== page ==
The investment world is strongly behind the SEC move, he added. “Investors representing more than $50 trillion of assets signed a letter to the G20 calling for mandatory disclosure. Investors have made their own net-zero commitments and they can only achieve them if the companies they invest in disclose and are able to move forward.”
Several major companies, including Apple, HP, Uber and Salesforce, are also supporting the SEC.
Salesforce said: “We are in a climate emergency, and the world needs bold action today in order to limit global temperature rise to 1.5°C, in line with the Paris Agreement. … In order for employees, communities, investors, customers, suppliers and all of a business’s stakeholders to take informed action surrounding these risks and opportunities, there must be consistent, comparable and reliable information on climate change.”
We can’t get there with disclosure alone, but we can’t get there without disclosure
Uber’s deputy-general counsel Keir Gumbs said that mandatory reporting could lead to a “seismic shift” in how companies report on climate. Walmart, the world’s biggest retailer, also confirmed its support for stronger rules after meeting the SEC to discuss the rules.
However, support for a robust approach is far from universal. In a survey by the U.S. Chamber of Commerce, 89% of companies surveyed thought that the rules should vary according to a company’s market capitalisation, 84% thought the rules should be tailored to different sectors, while almost three-quarters wanted the rules to be phased in gradually.
“While the importance of disclosure in the public markets cannot be overstated, the lack of similar information in the private markets poses its own obstacles,” warns Caroline Crenshaw, another SEC commissioner. “There is no doubt that America’s public markets are the deepest, most liquid, and most dynamic in the world. That being said, private markets are a reality of our financial system and one into which the SEC has significantly less visibility. It is critical to consider the growing expansion of the private markets and where the capital that fuels those markets originates.”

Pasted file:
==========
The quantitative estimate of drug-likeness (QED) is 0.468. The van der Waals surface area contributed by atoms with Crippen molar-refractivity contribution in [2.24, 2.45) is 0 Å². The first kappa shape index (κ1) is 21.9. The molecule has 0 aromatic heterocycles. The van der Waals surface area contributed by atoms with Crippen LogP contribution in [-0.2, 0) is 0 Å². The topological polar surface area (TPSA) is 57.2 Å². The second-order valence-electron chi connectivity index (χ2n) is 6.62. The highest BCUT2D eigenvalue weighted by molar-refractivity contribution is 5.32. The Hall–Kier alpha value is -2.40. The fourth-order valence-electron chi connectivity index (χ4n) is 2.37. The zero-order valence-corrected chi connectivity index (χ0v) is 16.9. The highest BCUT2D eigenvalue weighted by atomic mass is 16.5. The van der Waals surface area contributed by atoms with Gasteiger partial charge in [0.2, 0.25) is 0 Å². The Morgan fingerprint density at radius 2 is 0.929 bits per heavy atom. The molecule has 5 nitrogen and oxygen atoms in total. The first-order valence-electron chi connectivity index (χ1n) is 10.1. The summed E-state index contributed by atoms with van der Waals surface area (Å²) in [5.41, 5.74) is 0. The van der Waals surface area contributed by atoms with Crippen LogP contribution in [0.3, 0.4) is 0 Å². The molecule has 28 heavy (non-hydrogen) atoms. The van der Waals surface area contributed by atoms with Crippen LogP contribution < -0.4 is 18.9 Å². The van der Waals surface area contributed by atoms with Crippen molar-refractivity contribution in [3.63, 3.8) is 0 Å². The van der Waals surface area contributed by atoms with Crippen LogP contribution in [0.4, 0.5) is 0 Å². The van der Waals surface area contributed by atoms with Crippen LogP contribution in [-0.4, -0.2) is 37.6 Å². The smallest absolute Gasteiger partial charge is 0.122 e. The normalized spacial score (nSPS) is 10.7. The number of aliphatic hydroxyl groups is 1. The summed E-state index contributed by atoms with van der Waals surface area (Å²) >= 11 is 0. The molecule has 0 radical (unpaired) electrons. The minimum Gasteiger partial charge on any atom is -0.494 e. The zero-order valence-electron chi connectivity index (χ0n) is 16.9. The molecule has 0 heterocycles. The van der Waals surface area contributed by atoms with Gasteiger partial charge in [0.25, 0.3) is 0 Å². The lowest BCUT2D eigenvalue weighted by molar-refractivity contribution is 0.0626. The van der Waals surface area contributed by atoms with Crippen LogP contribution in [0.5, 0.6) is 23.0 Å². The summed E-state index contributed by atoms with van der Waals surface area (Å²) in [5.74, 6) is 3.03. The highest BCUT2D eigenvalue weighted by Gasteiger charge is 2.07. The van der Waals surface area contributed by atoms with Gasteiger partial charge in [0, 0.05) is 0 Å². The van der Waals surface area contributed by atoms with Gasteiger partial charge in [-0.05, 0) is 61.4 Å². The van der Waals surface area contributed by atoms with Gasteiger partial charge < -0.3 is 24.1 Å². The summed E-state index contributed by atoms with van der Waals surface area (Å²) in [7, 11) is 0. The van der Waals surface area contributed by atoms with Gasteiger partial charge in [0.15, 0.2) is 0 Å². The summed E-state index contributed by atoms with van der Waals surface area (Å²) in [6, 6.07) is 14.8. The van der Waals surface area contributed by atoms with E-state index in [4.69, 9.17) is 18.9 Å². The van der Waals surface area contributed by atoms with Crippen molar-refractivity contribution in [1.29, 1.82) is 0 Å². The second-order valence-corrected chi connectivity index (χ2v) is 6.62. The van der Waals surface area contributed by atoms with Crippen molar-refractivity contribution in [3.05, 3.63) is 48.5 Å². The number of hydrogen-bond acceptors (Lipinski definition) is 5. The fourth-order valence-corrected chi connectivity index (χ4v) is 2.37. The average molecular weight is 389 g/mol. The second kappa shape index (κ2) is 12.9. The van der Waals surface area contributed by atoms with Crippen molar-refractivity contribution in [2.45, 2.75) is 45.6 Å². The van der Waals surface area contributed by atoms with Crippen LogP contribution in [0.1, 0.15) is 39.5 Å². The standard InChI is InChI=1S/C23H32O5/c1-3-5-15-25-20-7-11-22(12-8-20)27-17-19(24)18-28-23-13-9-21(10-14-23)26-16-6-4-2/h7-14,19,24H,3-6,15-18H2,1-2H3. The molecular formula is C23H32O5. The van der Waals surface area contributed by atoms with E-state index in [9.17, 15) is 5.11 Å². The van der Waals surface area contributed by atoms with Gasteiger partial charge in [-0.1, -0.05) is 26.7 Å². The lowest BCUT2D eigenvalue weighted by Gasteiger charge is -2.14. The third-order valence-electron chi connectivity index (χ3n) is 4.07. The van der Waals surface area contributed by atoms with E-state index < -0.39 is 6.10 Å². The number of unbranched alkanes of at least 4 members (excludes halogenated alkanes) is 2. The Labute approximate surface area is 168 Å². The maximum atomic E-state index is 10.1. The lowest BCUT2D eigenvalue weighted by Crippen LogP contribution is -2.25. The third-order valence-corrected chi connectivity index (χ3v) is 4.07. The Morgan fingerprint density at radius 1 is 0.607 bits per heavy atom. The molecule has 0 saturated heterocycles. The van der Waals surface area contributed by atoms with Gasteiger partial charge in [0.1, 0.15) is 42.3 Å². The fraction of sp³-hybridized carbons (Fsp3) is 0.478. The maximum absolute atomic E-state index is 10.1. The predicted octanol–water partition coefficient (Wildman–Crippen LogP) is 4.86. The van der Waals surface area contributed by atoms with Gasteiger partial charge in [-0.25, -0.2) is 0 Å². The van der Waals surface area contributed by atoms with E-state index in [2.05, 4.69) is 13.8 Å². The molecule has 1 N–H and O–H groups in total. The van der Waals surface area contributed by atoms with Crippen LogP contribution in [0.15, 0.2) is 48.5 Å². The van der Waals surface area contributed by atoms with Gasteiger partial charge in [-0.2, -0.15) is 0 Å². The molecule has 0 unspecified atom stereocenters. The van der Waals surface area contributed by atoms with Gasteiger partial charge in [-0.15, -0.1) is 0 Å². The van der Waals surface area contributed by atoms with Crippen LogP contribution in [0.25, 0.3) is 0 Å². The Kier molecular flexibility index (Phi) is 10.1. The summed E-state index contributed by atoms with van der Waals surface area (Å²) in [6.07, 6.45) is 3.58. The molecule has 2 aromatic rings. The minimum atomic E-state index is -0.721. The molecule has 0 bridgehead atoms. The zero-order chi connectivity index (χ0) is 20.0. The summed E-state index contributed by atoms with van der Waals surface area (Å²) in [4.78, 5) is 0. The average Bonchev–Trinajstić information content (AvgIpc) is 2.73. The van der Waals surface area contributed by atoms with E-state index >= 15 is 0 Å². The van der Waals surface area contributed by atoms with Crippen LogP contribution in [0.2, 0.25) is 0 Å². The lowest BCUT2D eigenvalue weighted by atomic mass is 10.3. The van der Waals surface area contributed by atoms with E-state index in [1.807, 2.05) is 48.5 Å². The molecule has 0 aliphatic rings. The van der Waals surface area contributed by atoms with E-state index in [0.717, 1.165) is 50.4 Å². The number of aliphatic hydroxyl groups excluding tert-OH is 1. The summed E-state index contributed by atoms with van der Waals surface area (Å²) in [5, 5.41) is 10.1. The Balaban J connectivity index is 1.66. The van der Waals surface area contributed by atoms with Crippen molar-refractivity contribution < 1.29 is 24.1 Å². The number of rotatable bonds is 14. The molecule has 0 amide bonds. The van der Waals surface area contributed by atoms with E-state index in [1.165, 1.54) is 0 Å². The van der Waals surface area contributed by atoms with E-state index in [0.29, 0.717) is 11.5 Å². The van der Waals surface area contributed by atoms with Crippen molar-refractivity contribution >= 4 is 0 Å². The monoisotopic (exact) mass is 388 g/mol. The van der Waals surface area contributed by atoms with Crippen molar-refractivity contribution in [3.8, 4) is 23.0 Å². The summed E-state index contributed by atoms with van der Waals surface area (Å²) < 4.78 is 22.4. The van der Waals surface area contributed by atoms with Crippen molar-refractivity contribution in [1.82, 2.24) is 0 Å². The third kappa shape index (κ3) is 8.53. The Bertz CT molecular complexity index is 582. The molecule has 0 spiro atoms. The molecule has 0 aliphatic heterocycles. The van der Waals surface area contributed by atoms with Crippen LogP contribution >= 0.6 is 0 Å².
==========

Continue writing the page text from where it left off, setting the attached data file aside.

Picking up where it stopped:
Disclosure is critical, but it is only a first step, Rothstein points out. “We can’t get there with disclosure alone, but we can’t get there without disclosure. It gives information for all of us to make more science-based decisions.”
This article is part of the March 2022 issue of Sustainable Business Review. See also:
Policy Watch: Courts question whether oil and gas expansion is compatible with climate goals
ESG Watch: Including gas in Europe’s green investment rules muddies waters for investors
Brand Watch: How brands are scrambling to bring clean-tech startups inhouse
From philanthropy to radical new business models in Latin AmericaSecurities and Exchange Commission climate disclosure Ceres Value Reporting Foundation net-zero emissions Salesforce Uber